Tuesday, 16 June 2009

The Naming Game

What's in a name? We have always been assured that a rose by any other name would smell as sweet. Of course, it would. Except that this misses the point somewhat. The truth is that names do matter. Think about it. We would have a hell of time locating a street, city, or even a country if we didn't get the name right.

This was brought home to me by two incidents. The first incident went like this Simran who was actually trying to locate Naushad Ali Marg, which incidentally was Carter Road in Bandra at one point of time. Soon after the 26/11 Mumbai terror attacks ended and the endless recriminations began, reliable sources had it that the transcripts of the terrorist intercepts ad indicated that they were going to attack a target on Mathuradas Vassanji Road, Mumbai. At the time, this information caused some confusion among the ranks. Nobody could quite figure out where Mathuradas Vassanji Road was. It took some time before it was traced: this was the road on which the Taj Hotel and Towers is located. But such is the pre-eminence of the Taj that is regarded as a landmark in itself; nobody even knew the new name of the road on which it stood.

This confusion is not just restricted to our intelligence agencies or even officialdom. It affects all of us and is exacerbated by the fact that the place names are forever being changed around us in some sort of nod to political correctness. In fact, as the first reports of firing at a train station came in, I couldn't help figure out the location myself. Chhatrapati Shivaji Terminus? CST? Where was that? We have too many landmarks named after the Maratha prince. It's only when a report referred it by its maiden name of Victoria Terminus--VT to everyone in Mumbai--that the penny dropped.

So widespread was the confusion that it even percolated down to the international media, which couldn't quite make up its mind as to whether the terror attacks took place in Bombay or Mumbai. Some used one name, some the other, and then there were those who alternated between the two, clearly unable to make up their minds. It took the London Times to address the issue head on. The front page of its November 29 2008 issue had the headline: Bloody End to the Siege of Bombay. But inside, in a column headed Feedback, Sally Baker wrote that after considerable discussion the Times ad decided to change the house style to Mumbai. The paper had always referred to the city, as Bombay, wrote Sally, because it was assumed that most of its readers were familiar with that name. But now, after the terror attacks and the endless coverage, Mumbai was more recognizable. Hence, the change.

I'm sure all of us can identify this confusion. Even now, so many years after the name change, it is still hard for me to think of Bombay as Mumbai. We all use the new official name when we write about it, but in our hearts and minds, the city will always live on as Bombay. It's much the same story with my hometown Palakkad. The commissars may have written it as Palghat (which is how you would pronounce as an Englishman) as a sop to colonial chauvinism but the town will always remain Palakkad--or the more affectionate dimunitive Pal--to me.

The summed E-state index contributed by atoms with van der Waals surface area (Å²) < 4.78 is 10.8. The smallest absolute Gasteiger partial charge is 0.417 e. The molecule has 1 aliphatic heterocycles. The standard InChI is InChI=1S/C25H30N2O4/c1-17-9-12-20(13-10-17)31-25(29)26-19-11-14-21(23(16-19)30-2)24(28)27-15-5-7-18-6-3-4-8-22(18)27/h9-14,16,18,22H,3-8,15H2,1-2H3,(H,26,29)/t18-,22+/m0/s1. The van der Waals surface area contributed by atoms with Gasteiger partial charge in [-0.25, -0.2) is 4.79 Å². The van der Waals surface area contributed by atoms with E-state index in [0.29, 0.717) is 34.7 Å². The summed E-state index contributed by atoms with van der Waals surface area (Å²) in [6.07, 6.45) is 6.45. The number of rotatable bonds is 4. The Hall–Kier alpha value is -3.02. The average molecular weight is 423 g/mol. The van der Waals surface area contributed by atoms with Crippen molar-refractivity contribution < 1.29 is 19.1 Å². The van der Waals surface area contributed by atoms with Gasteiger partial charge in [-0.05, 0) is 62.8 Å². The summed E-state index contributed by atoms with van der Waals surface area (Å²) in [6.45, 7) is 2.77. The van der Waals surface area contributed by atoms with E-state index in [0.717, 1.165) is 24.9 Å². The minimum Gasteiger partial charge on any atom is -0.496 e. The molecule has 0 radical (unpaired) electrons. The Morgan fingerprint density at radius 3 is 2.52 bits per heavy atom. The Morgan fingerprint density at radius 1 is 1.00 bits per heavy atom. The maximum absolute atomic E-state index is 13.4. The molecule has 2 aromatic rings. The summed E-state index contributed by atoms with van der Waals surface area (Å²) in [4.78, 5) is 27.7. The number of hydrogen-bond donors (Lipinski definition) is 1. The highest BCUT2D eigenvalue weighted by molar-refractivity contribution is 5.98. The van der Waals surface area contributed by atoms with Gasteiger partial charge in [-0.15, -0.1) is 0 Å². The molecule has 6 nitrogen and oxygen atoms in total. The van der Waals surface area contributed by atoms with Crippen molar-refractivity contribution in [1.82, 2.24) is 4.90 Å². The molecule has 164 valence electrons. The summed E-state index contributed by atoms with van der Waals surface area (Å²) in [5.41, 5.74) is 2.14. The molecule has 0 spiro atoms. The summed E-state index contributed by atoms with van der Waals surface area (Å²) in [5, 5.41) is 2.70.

But then, Bombay is a city that clings to its old names with a stubborn obduracy. Naushad Ali Marg is still Carter Road, Mumbai Samachar Marg is still Apollo Street, Netaji Subhash Chandra Bose Marg is still Marine Drive. It doesn't really matter that all these places have been renamed by the powers that be. We still refer to them by the old familiar names we grew up with. Of course, this compulsive renaming does have its moments. Where else but in Calcutta would you find the American Consulate situated on Ho Chi Minh Sarani? Clearly, some comrade somewhere had a sense of humour!!

In Delhi too, we have had the usual renaming of old colonial landmarks with new home-grown names. Some years ago, an Indian politician Mani Shankar Aiyar ran a campaign to rename Connaught Place--the hub of New Delhi before its epicentre shifted to Khan Market--as Rajiv Gandhi Chowk. But you would be hard pressed to find anyone who calls it by that name. Connaught Place is still called Connaught Place, or as Delhi hands would have it: CP.

Despite the failure of such new names to catch on, the renaming game continues apace. So Bangalore is now Bengaluru; Cochin is now Kochi, Baroda is now Vadodara, Trivandrum is called Tiruvananthapuram, Shimoga is now Shivamoga. It is, of course, another matter that nobody even refers to these cities by their new names. So, honestly why do we bother? There is no denying that names have an emotional resonance and even intellectual baggage. So, Mumbai is a bow to Marathi chauvinism just as Kolkata is a salve to the wounded Bengali pride; Bengaluru is a slap in the face of those North Indians who can't be bothered to pronounce names of South Indian places; and Vadodara is a monument of Gujarati "asmita" (pride). But given that nobody ever uses these names, what is the point of this exercise? I certainly can't see the point. If you can, please send me a mail justifying your answer to akshay3019@gmail.com

2 comments:

Krane Metal said...

the name thing works bothways. if i introduce you to 'akshay' as 'vinay' he will always be 'vinay' to you, this is the first way. second way, if i suddenly say the 'rose' you daily smell has become a 'tulip' today, you would still cling to 'rose' as in contrast to the first case where you won't be in for the real name 'akshay'. this is because first impression of any name is strong.

Siddhartha said...

I absolutely agree with you.. there is absolutely no point in such name changes.. The primary reason is that, it costs a huge burden on the public exchequer.. India cannot afford to spend its money like this.. There are numerous ways other than rechristening names by which we can pay our respects to the great heroes...